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December 03, 2011
Marlins stadium deal targeted by SEC investigation
Doesn't anybody want to let me sleep in this morning? The Miami Herald reported late last night that the federal Securities and Exchange Commission is investigating the Miami Marlins over their new stadium deal:
Federal authorities have opened a wide-ranging investigation into the Miami Marlins' controversial ballpark deal with Miami-Dade County and the city of Miami, demanding financial information underpinning nearly $500 million in bond sales as well as records of campaign contributions from the Marlins to local and state elected leaders.
In a pair of lengthy letters delivered to government attorneys Thursday, the U.S. Securities & Exchange Commission gave the city and county until Jan. 6 to deliver everything from minutes of meetings between government leaders and Marlins owner Jeffrey Loria and Major League Baseball Commissioner Bud Selig, to records of Marlins finances dating back to 2007.
Or as Jeff Passan of Yahoo! sums it up:
While the subpoenas issued by the SEC do not explicitly detail the purpose of the investigation, the feds' motives are evident: They want to understand how, exactly, a group of county commissioners agreed to fund 80 percent of the Marlins new stadium, which cost more than $600 million, without ever seeing the team's financial records — and whether bribes had anything to do with it.
While it's way too soon to guess at how this will turn out — and whether it'll be the Marlins or the elected officials who land in hot water, if either — it certainly casts a damper on the big relaunch of the team that was planned for the stadium opening next spring. (As Passan notes, free agents like Albert Pujols now "must ask themselves whether they really want to consider going to a team with ownership the feds are targeting.") An SEC investigation is never good news for a team owner, but if it ends up taking a bite out of the Marlins' chances of finally drawing more than flies, that could be even more worrisome for Jeffrey Loria and David Samson.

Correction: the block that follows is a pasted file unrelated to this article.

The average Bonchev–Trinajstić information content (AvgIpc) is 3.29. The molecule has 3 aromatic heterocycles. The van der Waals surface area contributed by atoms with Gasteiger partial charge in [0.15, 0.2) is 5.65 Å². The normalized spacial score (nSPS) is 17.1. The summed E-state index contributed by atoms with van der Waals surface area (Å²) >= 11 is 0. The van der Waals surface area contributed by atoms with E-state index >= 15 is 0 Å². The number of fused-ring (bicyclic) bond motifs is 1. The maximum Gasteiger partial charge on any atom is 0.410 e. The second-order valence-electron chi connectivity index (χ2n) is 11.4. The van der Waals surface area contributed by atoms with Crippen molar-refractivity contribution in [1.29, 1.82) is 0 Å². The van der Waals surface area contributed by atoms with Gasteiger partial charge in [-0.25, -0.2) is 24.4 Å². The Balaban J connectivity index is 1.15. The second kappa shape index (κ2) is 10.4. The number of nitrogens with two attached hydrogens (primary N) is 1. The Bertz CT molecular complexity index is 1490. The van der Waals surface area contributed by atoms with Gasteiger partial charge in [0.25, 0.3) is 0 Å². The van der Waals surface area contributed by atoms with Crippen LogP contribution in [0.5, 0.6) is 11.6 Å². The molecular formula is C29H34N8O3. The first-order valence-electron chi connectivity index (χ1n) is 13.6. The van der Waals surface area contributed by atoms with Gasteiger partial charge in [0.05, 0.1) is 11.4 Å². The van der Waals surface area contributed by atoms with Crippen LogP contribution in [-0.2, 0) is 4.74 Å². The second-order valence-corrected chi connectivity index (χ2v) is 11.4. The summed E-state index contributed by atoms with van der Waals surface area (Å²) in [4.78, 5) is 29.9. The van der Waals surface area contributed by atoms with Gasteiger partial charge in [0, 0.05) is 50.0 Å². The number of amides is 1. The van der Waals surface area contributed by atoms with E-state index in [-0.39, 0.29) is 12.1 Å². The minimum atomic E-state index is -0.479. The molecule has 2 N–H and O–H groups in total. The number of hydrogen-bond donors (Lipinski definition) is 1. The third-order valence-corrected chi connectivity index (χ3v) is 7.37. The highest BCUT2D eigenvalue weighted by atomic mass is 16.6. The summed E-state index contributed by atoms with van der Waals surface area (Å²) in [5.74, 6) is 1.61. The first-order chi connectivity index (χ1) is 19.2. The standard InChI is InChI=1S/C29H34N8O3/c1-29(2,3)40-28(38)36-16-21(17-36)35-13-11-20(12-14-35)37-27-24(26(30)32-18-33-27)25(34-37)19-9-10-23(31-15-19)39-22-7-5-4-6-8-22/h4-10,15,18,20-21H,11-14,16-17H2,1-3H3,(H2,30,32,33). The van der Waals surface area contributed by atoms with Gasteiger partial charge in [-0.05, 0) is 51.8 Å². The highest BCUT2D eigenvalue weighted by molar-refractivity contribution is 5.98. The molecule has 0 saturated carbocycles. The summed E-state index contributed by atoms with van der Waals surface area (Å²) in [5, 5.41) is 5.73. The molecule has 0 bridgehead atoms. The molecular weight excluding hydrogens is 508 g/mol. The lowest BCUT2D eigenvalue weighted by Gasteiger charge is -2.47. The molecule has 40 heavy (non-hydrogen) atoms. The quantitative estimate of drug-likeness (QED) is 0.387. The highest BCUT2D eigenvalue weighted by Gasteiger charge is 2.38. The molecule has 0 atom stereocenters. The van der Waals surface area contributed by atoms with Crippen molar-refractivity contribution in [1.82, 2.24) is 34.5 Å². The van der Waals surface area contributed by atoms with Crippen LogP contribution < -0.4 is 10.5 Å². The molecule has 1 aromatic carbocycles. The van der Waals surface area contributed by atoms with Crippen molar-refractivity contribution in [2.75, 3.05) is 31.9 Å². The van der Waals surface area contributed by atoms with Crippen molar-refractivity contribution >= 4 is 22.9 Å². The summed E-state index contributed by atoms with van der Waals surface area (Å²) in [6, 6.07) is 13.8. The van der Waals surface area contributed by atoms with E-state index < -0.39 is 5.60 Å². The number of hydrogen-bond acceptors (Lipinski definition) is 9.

the kind of "flies" that loria will attract come from the stench that this deal generates.
Hopefully this will be payback for what that bastard Loria did to the Montreal Expos! Since I was an Expos fan for 25 years this news makes me very happy!
FYI - Jeff Passan is with Yahoo
Pigs get fat, hogs get the SEC's attention. I hope the SEC's attention extends to MLB and how the misleading lies told by franchises are done with their complicity. In this version of The Wire, Rob Manfred is Stringer Bell and the Marlins just represent one of the Towers.
more about eh Marlins lies here - 2thinkgood.com/category/marlins-finances/
Pigs get fat, hogs get the SEC's attention. I hope the SEC's attention extends to MLB and how the misleading lies told by franchises are done with their complicity. In this version of The Wire, Rob Manfred is Stringer Bell and the Marlins just represent one of the Towers. See more about the Marlins lies here - 2thinkgood.com/category/marlins-finances/ - FYI Jeff Passan is with Yahoo
Wow ... sounds EXACTLY what is happening in Santa Clara with the 49ers bait-and-switch shell game. Anyone have the contact information for the SEC dude or dudette that is in charge of this Marlin fishing expedition? I think they need to ring a few bells in Santa Clara too. After all they have already GIVEN $10 MILLION away and are on track to sign up for $850MILLION of debt ... with NO FINANCING PLAN, NO BUDGET, NO parking plan and more holes than swiss cheese.
Thanks for the correction, Jorge. See what happens when I have to report on news on a Saturday morning? It's just not decent, I say.
Only was a matter of time.
Here's hoping this sets a precedent.
Hey no complaints here, loyal readers like me needed our field of schemes fix on this issue - the combination of the Deadspin released financials, the Braman civil trial and now this - can't see how MLB and the Marlins escape unscathed
While it is good news that someone at the SEC actually noticed this debacle, I'm not holding my breath for arrests/fines/jailtime for any of the main players.
After all, this is the SEC we're talking about... If Wall st. types haven't been herded into prisons for the outright theft of trillions, why would they be any more successful in prosecuting Loria or the Miami executives?
In true faux-capitalist fashion, they'll announce that what Loria & co did was wrong, but that they can keep most (if not all) the money.
Hey Neil. The Lone Ranger never slept either . Many props to you !